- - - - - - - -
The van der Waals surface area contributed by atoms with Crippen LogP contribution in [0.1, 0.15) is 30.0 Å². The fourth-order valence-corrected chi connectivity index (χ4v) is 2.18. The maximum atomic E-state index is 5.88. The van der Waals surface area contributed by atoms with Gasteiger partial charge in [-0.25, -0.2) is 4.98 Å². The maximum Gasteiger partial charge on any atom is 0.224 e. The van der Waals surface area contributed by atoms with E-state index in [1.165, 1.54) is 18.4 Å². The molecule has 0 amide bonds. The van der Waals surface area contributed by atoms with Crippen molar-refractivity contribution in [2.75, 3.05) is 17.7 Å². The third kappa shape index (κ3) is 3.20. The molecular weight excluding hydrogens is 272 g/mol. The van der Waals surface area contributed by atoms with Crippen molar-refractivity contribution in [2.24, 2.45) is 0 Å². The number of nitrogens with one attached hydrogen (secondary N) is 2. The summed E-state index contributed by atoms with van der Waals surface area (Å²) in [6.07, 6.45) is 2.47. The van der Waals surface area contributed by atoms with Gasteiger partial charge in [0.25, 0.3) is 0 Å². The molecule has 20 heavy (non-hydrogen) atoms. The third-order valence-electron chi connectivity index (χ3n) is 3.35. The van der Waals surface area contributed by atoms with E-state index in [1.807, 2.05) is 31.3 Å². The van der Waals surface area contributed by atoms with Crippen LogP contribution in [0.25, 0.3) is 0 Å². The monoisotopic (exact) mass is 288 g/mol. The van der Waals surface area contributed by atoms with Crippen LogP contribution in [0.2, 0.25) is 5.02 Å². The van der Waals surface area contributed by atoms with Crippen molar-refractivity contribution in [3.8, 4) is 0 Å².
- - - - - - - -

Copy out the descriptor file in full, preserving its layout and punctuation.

The van der Waals surface area contributed by atoms with Crippen LogP contribution in [0.1, 0.15) is 30.0 Å². The fourth-order valence-corrected chi connectivity index (χ4v) is 2.18. The maximum atomic E-state index is 5.88. The van der Waals surface area contributed by atoms with Gasteiger partial charge in [-0.25, -0.2) is 4.98 Å². The maximum Gasteiger partial charge on any atom is 0.224 e. The van der Waals surface area contributed by atoms with E-state index in [1.165, 1.54) is 18.4 Å². The molecule has 0 amide bonds. The van der Waals surface area contributed by atoms with Crippen molar-refractivity contribution in [2.75, 3.05) is 17.7 Å². The third kappa shape index (κ3) is 3.20. The molecular weight excluding hydrogens is 272 g/mol. The van der Waals surface area contributed by atoms with Crippen molar-refractivity contribution in [2.24, 2.45) is 0 Å². The number of nitrogens with one attached hydrogen (secondary N) is 2. The summed E-state index contributed by atoms with van der Waals surface area (Å²) in [6.07, 6.45) is 2.47. The van der Waals surface area contributed by atoms with Gasteiger partial charge in [0.25, 0.3) is 0 Å². The molecule has 20 heavy (non-hydrogen) atoms. The third-order valence-electron chi connectivity index (χ3n) is 3.35. The van der Waals surface area contributed by atoms with E-state index in [1.807, 2.05) is 31.3 Å². The van der Waals surface area contributed by atoms with Crippen LogP contribution in [0.25, 0.3) is 0 Å². The monoisotopic (exact) mass is 288 g/mol. The van der Waals surface area contributed by atoms with Crippen LogP contribution in [0.2, 0.25) is 5.02 Å². The van der Waals surface area contributed by atoms with Crippen molar-refractivity contribution in [3.8, 4) is 0 Å².